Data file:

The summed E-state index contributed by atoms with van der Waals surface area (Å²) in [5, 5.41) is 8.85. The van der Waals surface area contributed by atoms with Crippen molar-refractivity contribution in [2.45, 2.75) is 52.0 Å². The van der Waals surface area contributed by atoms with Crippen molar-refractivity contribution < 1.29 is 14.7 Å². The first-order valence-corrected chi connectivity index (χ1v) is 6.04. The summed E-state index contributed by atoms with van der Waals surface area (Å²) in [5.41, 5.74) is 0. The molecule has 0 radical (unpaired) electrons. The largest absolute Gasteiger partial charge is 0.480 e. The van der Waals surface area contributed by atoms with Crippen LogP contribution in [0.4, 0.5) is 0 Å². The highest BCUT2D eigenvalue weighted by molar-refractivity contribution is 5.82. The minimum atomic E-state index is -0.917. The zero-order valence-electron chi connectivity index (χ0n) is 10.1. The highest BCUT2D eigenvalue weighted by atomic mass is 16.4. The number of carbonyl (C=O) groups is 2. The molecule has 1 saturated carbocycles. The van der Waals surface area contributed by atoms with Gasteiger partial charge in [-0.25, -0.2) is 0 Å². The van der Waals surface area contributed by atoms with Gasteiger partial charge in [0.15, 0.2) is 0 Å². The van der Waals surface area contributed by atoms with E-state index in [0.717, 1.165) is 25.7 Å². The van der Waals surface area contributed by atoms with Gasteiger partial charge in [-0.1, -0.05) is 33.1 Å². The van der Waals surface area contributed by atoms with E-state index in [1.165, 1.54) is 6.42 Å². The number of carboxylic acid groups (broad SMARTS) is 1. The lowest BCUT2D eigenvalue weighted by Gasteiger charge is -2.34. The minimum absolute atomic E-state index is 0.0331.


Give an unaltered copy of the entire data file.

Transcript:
The summed E-state index contributed by atoms with van der Waals surface area (Å²) in [5, 5.41) is 8.85. The van der Waals surface area contributed by atoms with Crippen molar-refractivity contribution in [2.45, 2.75) is 52.0 Å². The van der Waals surface area contributed by atoms with Crippen molar-refractivity contribution < 1.29 is 14.7 Å². The first-order valence-corrected chi connectivity index (χ1v) is 6.04. The summed E-state index contributed by atoms with van der Waals surface area (Å²) in [5.41, 5.74) is 0. The molecule has 0 radical (unpaired) electrons. The largest absolute Gasteiger partial charge is 0.480 e. The van der Waals surface area contributed by atoms with Crippen LogP contribution in [0.4, 0.5) is 0 Å². The highest BCUT2D eigenvalue weighted by molar-refractivity contribution is 5.82. The minimum atomic E-state index is -0.917. The zero-order valence-electron chi connectivity index (χ0n) is 10.1. The highest BCUT2D eigenvalue weighted by atomic mass is 16.4. The number of carbonyl (C=O) groups is 2. The molecule has 1 saturated carbocycles. The van der Waals surface area contributed by atoms with Gasteiger partial charge in [-0.25, -0.2) is 0 Å². The van der Waals surface area contributed by atoms with Gasteiger partial charge in [0.15, 0.2) is 0 Å². The van der Waals surface area contributed by atoms with E-state index in [0.717, 1.165) is 25.7 Å². The van der Waals surface area contributed by atoms with Gasteiger partial charge in [-0.1, -0.05) is 33.1 Å². The van der Waals surface area contributed by atoms with E-state index in [1.165, 1.54) is 6.42 Å². The number of carboxylic acid groups (broad SMARTS) is 1. The lowest BCUT2D eigenvalue weighted by Gasteiger charge is -2.34. The minimum absolute atomic E-state index is 0.0331.